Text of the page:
Wednesday, September 21, 2011

Three Eleventh-Hour Reprieves

Minutes before Troy Davis was scheduled to die, the United States Supreme Court intervened to at least temporarily halt his execution in order to give it time to consider his latest appeal.  Incredible! 

I am all too familiar with the gut-churning emotional roller coaster of eleventh-hour stays.  From my own experience as a lawyer fighting executions, I know that every minute of life beyond the time one's client's death is scheduled to occur is a victory.  I also know how brutal, exhausting and torturous it is to be pulled back from the brink without any uncertainty as to what is going to happen next.  What Troy Davis has had to endure should not be experienced by anyone in a civilized country.

This marks the third time in a week that the high court has stepped in to stop an imminent execution after state authorities refused to do so -- all in cases in which they previously denied review.

Last Thursday, Duane Buck came within hours of being executed by the State of Texas when the Court issued a stay to determine whether to review the claims Buck's counsel presented (including whether a defendant’s race may ever be used as a basis for the death penalty and whether the prosecution may rely on the defendant’s race as evidence that he would commit criminal acts of violence in the future).

Yesterday, Cleve Foster (who was sentenced to death despite being tried as an accomplice), was hours away from his execution, also in Texas, when the Supreme Court granted a stay to consider claims involving the ineffective assistance of his state post-conviction counsel, who failed to competently investigate and present claims of his innocence and the poor performance of his trial lawyer.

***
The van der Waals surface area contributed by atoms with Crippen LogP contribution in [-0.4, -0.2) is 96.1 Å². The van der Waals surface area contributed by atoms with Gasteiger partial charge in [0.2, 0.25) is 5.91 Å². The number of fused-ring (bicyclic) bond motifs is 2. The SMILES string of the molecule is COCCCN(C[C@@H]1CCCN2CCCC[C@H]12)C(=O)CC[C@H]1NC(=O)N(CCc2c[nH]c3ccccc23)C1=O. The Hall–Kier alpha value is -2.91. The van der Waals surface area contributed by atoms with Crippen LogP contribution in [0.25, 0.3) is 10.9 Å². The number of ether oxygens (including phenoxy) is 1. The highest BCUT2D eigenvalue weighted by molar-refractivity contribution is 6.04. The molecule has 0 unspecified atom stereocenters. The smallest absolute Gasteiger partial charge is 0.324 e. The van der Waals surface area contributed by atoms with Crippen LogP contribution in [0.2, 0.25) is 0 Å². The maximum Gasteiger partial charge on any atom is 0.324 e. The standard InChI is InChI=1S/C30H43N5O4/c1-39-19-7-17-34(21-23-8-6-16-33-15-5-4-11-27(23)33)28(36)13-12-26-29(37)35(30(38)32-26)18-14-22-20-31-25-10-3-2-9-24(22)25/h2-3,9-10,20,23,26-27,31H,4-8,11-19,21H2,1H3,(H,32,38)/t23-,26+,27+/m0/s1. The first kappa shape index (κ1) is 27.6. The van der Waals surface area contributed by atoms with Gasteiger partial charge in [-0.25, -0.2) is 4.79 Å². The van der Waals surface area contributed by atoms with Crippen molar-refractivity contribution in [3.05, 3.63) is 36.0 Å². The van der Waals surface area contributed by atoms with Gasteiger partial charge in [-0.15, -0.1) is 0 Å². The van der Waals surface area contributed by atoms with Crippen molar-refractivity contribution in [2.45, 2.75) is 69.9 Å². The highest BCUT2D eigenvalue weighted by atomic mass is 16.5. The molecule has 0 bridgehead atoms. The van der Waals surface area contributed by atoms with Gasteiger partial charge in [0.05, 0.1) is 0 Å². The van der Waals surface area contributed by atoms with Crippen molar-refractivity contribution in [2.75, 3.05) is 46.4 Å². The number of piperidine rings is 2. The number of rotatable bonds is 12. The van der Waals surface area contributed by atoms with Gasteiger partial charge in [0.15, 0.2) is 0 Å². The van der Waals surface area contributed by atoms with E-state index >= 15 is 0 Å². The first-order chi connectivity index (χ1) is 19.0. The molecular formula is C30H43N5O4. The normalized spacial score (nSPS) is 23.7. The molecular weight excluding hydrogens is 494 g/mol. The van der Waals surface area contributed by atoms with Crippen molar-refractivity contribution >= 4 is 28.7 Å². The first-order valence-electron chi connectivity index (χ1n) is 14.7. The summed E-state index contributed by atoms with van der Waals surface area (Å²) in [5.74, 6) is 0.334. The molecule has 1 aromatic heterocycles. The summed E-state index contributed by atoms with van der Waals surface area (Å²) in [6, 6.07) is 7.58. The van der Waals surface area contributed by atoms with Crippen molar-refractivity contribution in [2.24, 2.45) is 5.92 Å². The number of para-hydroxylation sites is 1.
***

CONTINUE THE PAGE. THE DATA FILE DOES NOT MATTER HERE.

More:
(But don't think the Court has gone completely soft.  It did not act to stop tonight's execution of Lawrence Brewer.)

While Troy Davis has garnered an unusual amount of publicity and attention -- and for good reason given the serious doubts as to his guilt -- the issues these cases bring are all too common in death penalty cases:  innocence, arbitrariness, incompetent and under-funded lawyers, and racism.  So why all of a sudden is the Supreme Court issuing stays -- even if they may only be temporary?

What motivates each of the justices on the Supreme Court is impossible to know, and it is folly to speculate what is going on in their chambers.  But with three last minute orders in a week it sure seems like the Court is frustrated with the level of review these cases are getting in the lower courts and by the parole boards.

Ultimately, the Supreme Court may reject the claims in any and all of these cases and the executions would then go forward.  But it surely is fascinating that at least a majority of the Court seems concerned enough to take a closer look.


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